Dubai – To help Africa cope with the impacts of the climate crisis, it is crucial to put agriculture and food centre-stage in climate action and channel more investment towards science-based solutions, technology, capacity building and youth, the Director-General of the Food and Agriculture Organization of the United Nations (FAO) QU Dongyu said today at a high-level side-event held on the sidelines of the United Nations Climate Change Conference (COP28).
The event entitled “Launch of the High-level Panel Investment Action Plan and Financing Dialogue” focused on identifying key finance, policy, innovation, and knowledge interventions that would enhance climate resilience and adaptation on the continent.
Participants included: Hage Geingob, President of Namibia; Macky Sall, President of Senegal; Mokgweetsi Masisi, President of Botswana; William Ruto, President of Kenya; Prince Haime de Bourbon de Parme; Josefa Leonel Correia Sacko, Commissioner for Agriculture, Rural Development, Blue Economy, and Sustainable Environment of the African Union Commission; and Mark Rutte, Prime Minister of the Netherlands.
In his opening remarks, the FAO Director-General highlighted Africa’s immense potential for transformation and prosperity, praising the continent’s key assets including abundant natural resources, biodiversity, knowledge and youth.
However, he pointed out that to seize these multiple opportunities, we need to boost investment primarily in agricultural infrastructure, such as irrigation systems and cold chain-storage as well as soil mapping.
“In Africa you need a better life, you need better food, you need better environment, you need green cities. That is also an opportunity,” he said, pointing to the importance of investments in advancing free trade and economic growth, food safety, capacity building, technology, research and development.
Although Africa contributes less than 4 percent of global greenhouse gas emissions, it faces the worst consequences of the climate crisis, hitting its agrifood systems and those depending on them the hardest. Agrifood systems provide 62 percent of Africa’s livelihoods, yet African countries acutely experience loss and damage from climate change in agriculture sectors.
Agrifood systems receive only a fraction of climate finance and that share continues to decrease: in 2021 only 20 percent of climate finance was allocated to agrifood systems – 12 percent less than the previous year.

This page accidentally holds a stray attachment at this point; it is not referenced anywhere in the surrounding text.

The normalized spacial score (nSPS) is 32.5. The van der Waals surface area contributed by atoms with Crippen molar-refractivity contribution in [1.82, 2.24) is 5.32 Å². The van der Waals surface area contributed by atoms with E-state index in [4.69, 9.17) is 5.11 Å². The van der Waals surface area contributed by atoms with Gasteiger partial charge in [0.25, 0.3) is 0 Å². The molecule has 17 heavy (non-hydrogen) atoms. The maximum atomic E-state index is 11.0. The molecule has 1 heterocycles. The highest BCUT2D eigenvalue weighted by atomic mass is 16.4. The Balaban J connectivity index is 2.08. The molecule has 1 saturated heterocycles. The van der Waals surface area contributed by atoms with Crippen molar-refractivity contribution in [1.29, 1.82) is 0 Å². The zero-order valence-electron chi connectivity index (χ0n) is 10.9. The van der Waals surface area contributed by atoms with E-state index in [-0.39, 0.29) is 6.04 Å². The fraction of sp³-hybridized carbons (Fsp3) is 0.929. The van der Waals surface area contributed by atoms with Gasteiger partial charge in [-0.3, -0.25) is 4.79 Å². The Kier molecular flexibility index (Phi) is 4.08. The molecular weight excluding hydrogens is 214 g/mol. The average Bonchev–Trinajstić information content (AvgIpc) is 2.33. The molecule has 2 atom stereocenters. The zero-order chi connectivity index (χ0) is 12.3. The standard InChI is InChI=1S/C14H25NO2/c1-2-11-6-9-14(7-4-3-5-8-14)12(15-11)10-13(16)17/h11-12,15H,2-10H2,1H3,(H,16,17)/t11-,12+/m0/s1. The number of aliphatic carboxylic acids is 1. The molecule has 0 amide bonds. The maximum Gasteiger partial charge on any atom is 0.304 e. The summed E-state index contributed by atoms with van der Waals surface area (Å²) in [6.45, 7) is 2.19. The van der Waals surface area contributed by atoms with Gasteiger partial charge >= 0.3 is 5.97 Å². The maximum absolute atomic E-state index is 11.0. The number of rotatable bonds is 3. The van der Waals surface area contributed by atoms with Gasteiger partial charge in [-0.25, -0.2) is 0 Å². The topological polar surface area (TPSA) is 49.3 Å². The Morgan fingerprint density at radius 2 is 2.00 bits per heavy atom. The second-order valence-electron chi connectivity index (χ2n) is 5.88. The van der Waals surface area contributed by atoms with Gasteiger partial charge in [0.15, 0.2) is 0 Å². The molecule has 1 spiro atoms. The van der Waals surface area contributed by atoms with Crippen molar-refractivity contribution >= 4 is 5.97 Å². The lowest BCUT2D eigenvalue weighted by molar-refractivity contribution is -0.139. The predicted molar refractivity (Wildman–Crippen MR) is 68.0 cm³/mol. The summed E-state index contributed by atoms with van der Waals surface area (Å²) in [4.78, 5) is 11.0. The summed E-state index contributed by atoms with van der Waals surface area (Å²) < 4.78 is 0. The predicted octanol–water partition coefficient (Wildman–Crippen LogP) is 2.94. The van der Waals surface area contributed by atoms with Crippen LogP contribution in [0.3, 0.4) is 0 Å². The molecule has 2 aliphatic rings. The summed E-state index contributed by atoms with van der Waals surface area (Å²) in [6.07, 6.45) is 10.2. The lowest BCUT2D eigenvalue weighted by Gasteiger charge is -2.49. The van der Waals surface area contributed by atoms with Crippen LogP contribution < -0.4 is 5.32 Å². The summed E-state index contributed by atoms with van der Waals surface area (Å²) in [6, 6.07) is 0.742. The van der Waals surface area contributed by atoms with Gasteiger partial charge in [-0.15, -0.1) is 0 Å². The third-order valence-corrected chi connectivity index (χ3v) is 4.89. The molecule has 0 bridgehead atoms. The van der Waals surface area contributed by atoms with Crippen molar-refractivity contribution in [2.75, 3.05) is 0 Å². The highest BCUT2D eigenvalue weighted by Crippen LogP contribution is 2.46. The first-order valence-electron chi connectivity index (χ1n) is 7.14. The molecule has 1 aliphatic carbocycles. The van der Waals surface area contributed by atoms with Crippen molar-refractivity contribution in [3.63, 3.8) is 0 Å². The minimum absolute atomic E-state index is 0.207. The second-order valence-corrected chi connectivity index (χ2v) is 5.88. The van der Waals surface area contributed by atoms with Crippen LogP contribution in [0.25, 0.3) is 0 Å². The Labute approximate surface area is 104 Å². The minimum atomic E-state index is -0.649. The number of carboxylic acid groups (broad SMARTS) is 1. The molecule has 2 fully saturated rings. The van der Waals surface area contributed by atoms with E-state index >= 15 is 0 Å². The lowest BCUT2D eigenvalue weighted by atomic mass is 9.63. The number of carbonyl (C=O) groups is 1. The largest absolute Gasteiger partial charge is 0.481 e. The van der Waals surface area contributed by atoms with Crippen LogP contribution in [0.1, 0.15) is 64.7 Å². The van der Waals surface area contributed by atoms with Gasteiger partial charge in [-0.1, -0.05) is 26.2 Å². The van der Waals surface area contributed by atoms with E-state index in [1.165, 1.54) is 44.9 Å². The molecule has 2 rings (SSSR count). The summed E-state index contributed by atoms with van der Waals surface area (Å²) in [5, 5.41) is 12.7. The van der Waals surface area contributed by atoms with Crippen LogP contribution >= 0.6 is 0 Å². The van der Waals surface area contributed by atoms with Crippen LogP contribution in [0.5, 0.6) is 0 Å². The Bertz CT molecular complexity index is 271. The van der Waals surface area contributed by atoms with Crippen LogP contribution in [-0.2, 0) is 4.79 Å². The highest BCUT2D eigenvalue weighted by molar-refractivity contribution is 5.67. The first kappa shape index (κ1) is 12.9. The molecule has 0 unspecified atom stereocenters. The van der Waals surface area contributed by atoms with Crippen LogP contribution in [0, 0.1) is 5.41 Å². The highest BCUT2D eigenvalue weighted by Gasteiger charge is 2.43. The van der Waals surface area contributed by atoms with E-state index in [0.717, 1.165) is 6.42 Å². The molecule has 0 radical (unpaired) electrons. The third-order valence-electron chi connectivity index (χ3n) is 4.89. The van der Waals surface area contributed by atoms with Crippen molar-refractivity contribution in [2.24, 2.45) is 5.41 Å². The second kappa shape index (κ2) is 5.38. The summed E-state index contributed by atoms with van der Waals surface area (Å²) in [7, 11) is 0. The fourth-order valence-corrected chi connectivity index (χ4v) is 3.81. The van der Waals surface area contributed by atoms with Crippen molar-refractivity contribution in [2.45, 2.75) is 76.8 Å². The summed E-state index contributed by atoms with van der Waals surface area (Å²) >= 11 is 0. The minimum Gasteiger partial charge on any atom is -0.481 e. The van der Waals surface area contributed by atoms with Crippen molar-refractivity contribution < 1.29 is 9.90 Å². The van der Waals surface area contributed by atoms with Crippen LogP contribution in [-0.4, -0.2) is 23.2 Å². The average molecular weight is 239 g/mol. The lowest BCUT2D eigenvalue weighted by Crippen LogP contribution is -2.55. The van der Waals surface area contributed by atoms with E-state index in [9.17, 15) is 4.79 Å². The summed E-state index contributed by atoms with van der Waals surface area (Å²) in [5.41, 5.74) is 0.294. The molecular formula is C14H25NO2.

Qu also emphasized the key role of science and innovation to underpin informed decision-making while noting that innovation should be made available for everyone, particularly youth. It is crucial to bring broadband to rural areas, he added.
FAO’s efforts on climate action in Africa
The Director-General reiterated FAO’s commitment to work closely with African countries through the Organization’s initiatives, programmes and international fora.
For example, the third edition of the World Food Forum held at FAO headquarters in October this year, included African scientists, youth, farmers, producers, and government representatives, showcasing multiple research projects, start-ups, digital technologies, and artificial intelligence for agrifood climate action stemming from Africa. It brought together over 6500 delegates in person and around 60000 people followed the discussions online.
Through its flagship Hand-in-Hand Initiative, FAO fosters partnerships between countries and investors. The initiative creates win-win opportunities leveraging geospatial data between the most vulnerable countries and donors for the most impactful investment plans for agrifood system transformation.
Sixty-seven countries are already part of the initiative with over half of them in Africa. To date, the Hand-in-Hand Initiative has developed investment plans worth $4.7 billion and has raised over $1 billion in investments to deliver multiple SDGs.
In addition, FAO is helping countries access climate financing for integrated agrifood system solutions. To this end, FAO has so far unlocked $2.2 billion globally with the Global Environment Facility and the Green Climate Fund and has facilitated access for African countries totaling $527 million and leveraged $3 billion in co-financing.
Source : Fao